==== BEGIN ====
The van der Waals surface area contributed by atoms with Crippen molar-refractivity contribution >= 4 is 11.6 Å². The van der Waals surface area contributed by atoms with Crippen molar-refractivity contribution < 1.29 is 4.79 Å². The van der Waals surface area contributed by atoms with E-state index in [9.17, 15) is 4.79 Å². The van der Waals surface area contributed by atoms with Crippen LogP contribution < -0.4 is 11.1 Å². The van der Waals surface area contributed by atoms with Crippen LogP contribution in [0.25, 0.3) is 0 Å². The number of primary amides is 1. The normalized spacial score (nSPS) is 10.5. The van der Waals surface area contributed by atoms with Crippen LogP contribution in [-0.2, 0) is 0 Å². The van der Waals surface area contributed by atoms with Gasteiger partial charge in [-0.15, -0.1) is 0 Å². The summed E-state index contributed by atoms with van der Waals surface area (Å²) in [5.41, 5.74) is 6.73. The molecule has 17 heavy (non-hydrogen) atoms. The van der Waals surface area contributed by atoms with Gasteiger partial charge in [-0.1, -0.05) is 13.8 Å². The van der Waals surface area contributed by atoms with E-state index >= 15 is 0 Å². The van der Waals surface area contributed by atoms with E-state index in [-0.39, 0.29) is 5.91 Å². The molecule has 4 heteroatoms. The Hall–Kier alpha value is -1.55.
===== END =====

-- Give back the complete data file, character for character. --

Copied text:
The van der Waals surface area contributed by atoms with Crippen molar-refractivity contribution >= 4 is 11.6 Å². The van der Waals surface area contributed by atoms with Crippen molar-refractivity contribution < 1.29 is 4.79 Å². The van der Waals surface area contributed by atoms with E-state index in [9.17, 15) is 4.79 Å². The van der Waals surface area contributed by atoms with Crippen LogP contribution < -0.4 is 11.1 Å². The van der Waals surface area contributed by atoms with Crippen LogP contribution in [0.25, 0.3) is 0 Å². The number of primary amides is 1. The normalized spacial score (nSPS) is 10.5. The van der Waals surface area contributed by atoms with Crippen LogP contribution in [-0.2, 0) is 0 Å². The van der Waals surface area contributed by atoms with Gasteiger partial charge in [-0.15, -0.1) is 0 Å². The summed E-state index contributed by atoms with van der Waals surface area (Å²) in [5.41, 5.74) is 6.73. The molecule has 17 heavy (non-hydrogen) atoms. The van der Waals surface area contributed by atoms with Gasteiger partial charge in [-0.1, -0.05) is 13.8 Å². The van der Waals surface area contributed by atoms with E-state index >= 15 is 0 Å². The van der Waals surface area contributed by atoms with E-state index in [-0.39, 0.29) is 5.91 Å². The molecule has 4 heteroatoms. The Hall–Kier alpha value is -1.55.